When reading music notation, there is NO indication on the staff that there are different intervals between notes on the violin strings! 

You need to think like: I'm playing 'B' (1st note on the A string), now I need to play C - is that a whole step or a half step?  ...it's only a half step (aka. Semitone) on the violin string.  When you look at the written staff of lines/spaces, 'B' is on a line and 'C' is the next space up.  

This is where it gets crazy - 'C' and the next line up, 'D', is a whole step (aka. Whole tone), not a half - but they look just like every other 2 adjacent notes designated on the written staff. 

Here's the C Major Scale - this step/interval pattern is the SAME for ALL Major scales. 

https://4.bp.blogspot.com/-rHyt7ngVxNo/UDKogK0Ds7I/AAAAAAAAAbY/lx0lcpAsdGE/s1600/C%2Bmajor%2Bscale%2Bon%2Bstaff.jpgImage Enlarger

 

...just don't forget how important listening is, with all this. 😊 

Are you using a tuner?  It's not only good for tuning your 4 strings - can tell you what notes you are playing.

- Emily

  

I see what you're saying.  On the other hand, to me, it seems like it's just minutia without much real world value other than as a discussion in theory.

For instance, I'm learning to play from scratch.  My finger positions are dictated to me by my music teacher (You tube for now) who says to put my fingers in "these positions" for the notes.  Those positions are; 1st finger, then a space, 2nd finger, no space, 3rd finger, space, 4th finger.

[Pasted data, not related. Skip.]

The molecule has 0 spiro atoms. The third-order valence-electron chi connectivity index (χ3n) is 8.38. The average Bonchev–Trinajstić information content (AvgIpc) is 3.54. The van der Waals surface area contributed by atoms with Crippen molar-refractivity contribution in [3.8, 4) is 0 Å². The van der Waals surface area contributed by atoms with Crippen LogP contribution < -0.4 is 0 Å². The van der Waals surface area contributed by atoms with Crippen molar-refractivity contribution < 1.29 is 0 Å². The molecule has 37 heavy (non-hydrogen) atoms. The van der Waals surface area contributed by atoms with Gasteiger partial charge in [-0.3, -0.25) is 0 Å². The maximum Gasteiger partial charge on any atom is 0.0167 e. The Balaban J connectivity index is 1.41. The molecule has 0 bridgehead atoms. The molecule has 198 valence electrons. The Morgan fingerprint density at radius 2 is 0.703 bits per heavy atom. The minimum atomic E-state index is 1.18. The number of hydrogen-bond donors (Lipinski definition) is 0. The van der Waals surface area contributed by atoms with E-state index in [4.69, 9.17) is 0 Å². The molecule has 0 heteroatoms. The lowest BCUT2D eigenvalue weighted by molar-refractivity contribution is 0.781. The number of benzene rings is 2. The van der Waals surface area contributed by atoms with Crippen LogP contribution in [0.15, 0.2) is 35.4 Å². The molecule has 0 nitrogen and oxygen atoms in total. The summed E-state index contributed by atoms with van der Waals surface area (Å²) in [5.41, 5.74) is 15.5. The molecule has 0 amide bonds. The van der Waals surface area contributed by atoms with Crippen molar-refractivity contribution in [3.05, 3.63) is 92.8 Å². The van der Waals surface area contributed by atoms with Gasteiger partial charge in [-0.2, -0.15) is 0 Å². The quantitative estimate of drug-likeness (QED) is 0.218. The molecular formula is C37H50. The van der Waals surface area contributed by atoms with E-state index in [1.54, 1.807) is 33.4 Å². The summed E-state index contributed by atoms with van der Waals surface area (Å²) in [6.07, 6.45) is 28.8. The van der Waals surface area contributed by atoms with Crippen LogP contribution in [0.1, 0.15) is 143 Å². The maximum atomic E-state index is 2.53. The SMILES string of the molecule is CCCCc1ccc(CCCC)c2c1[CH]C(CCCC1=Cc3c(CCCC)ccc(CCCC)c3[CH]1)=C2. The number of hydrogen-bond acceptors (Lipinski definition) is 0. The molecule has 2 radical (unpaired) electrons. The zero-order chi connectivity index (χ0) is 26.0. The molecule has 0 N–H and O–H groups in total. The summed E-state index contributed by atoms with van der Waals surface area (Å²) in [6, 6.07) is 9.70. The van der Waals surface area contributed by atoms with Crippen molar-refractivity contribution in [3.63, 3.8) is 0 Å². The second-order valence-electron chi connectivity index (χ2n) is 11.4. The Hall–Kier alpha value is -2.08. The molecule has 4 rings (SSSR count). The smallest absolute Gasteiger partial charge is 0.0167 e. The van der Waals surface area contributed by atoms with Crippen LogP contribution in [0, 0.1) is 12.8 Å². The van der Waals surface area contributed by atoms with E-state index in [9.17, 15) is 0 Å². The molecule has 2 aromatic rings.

From the video, that is a tetrachord for the scale (I don't know if major or minor at this point) that the video is talking about.  The question for me is whether I need to know WWWH or whatever variation is being discussed versus "put your fingers this way on the strings for these notes" at this level of my musical education.

To me it's excess information that does me little to no good because it's fairly esoteric from a practical standpoint.  It also might get in the way of me maintaining enthusiasm because I now have to engage my brain for something more than learning how to finger the strings and bow at the same time without making my neighbors throw rocks at me.  Basically, it takes my eye off the ball.

It also goes against a mantra of never making playtime feel like worktime.

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ABitRusty
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November 3, 2021 - 1:10 pm
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"The question for me is whether I need to know WWWH or whatever variation is being discussed versus "put your fingers this way on the strings for these notes" at this level of my musical education."..

short answer is no.  But...

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ELCBK
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@RDP -

Shoot, I'm really sorry - I understand. 🙁   

Fun IS the most important thing!

Still helps to listen and use a tuner to check how close you are to getting the notes in tune. 😊

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RDP
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ELCBK said
@RDP -

Shoot, I'm really sorry - I understand. 🙁   

Fun IS the most important thing!

Still helps to listen and use a tuner to check how close you are to getting the notes in tune. 😊

  

Hey, don't be sorry.  The discussion could be useful in the future and there are others who view the forum that might find the information helpful/insightful because we don't all learn the same way.  Plus it means more activity on the forum.  So, it's a good thing.

 

I think using a tuner is a good idea because it teaches the student to hear the correct notes and find them by ear rather than by seeing finger positioning tapes or frets.  For some, the tape/frets are helpful because we don't all learn the same way.  On the other hand, 100 years ago the method would have been to have someone stand behind you with a stick and whack you when you played the wrong notes.

I think I prefer the more modern approach.